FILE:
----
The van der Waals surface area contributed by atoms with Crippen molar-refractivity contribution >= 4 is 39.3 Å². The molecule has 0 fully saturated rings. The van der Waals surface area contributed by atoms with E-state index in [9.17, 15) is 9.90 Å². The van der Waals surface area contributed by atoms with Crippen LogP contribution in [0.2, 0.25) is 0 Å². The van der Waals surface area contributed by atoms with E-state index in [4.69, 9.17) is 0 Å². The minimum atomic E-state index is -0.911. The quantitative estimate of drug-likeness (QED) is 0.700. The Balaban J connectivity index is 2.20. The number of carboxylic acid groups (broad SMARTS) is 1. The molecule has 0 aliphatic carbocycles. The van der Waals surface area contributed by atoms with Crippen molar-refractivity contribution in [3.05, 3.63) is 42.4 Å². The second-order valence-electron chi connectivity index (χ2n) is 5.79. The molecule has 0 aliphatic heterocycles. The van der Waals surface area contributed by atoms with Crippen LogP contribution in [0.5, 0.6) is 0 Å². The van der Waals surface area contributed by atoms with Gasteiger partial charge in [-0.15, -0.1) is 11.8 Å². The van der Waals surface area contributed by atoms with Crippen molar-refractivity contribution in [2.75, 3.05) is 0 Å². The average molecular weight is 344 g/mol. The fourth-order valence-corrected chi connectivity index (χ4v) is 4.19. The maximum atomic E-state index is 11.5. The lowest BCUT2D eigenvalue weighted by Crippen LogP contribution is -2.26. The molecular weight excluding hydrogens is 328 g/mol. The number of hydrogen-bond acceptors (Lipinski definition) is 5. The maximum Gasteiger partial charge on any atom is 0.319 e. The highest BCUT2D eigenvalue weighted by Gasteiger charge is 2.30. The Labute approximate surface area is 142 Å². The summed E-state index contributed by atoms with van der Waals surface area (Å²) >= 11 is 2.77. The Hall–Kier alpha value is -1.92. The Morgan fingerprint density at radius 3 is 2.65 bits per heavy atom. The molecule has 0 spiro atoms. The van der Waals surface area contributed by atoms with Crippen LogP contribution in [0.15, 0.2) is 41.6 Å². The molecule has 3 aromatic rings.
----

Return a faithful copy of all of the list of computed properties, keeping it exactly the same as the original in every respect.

The van der Waals surface area contributed by atoms with Crippen molar-refractivity contribution >= 4 is 39.3 Å². The molecule has 0 fully saturated rings. The van der Waals surface area contributed by atoms with E-state index in [9.17, 15) is 9.90 Å². The van der Waals surface area contributed by atoms with Crippen LogP contribution in [0.2, 0.25) is 0 Å². The van der Waals surface area contributed by atoms with E-state index in [4.69, 9.17) is 0 Å². The minimum atomic E-state index is -0.911. The quantitative estimate of drug-likeness (QED) is 0.700. The Balaban J connectivity index is 2.20. The number of carboxylic acid groups (broad SMARTS) is 1. The molecule has 0 aliphatic carbocycles. The van der Waals surface area contributed by atoms with Crippen molar-refractivity contribution in [3.05, 3.63) is 42.4 Å². The second-order valence-electron chi connectivity index (χ2n) is 5.79. The molecule has 0 aliphatic heterocycles. The van der Waals surface area contributed by atoms with Crippen LogP contribution in [0.5, 0.6) is 0 Å². The van der Waals surface area contributed by atoms with Gasteiger partial charge in [-0.15, -0.1) is 11.8 Å². The van der Waals surface area contributed by atoms with Crippen molar-refractivity contribution in [2.75, 3.05) is 0 Å². The average molecular weight is 344 g/mol. The fourth-order valence-corrected chi connectivity index (χ4v) is 4.19. The maximum atomic E-state index is 11.5. The lowest BCUT2D eigenvalue weighted by Crippen LogP contribution is -2.26. The molecular weight excluding hydrogens is 328 g/mol. The number of hydrogen-bond acceptors (Lipinski definition) is 5. The maximum Gasteiger partial charge on any atom is 0.319 e. The highest BCUT2D eigenvalue weighted by Gasteiger charge is 2.30. The Labute approximate surface area is 142 Å². The summed E-state index contributed by atoms with van der Waals surface area (Å²) >= 11 is 2.77. The Hall–Kier alpha value is -1.92. The Morgan fingerprint density at radius 3 is 2.65 bits per heavy atom. The molecule has 0 spiro atoms. The van der Waals surface area contributed by atoms with Crippen LogP contribution in [0.15, 0.2) is 41.6 Å². The molecule has 3 aromatic rings.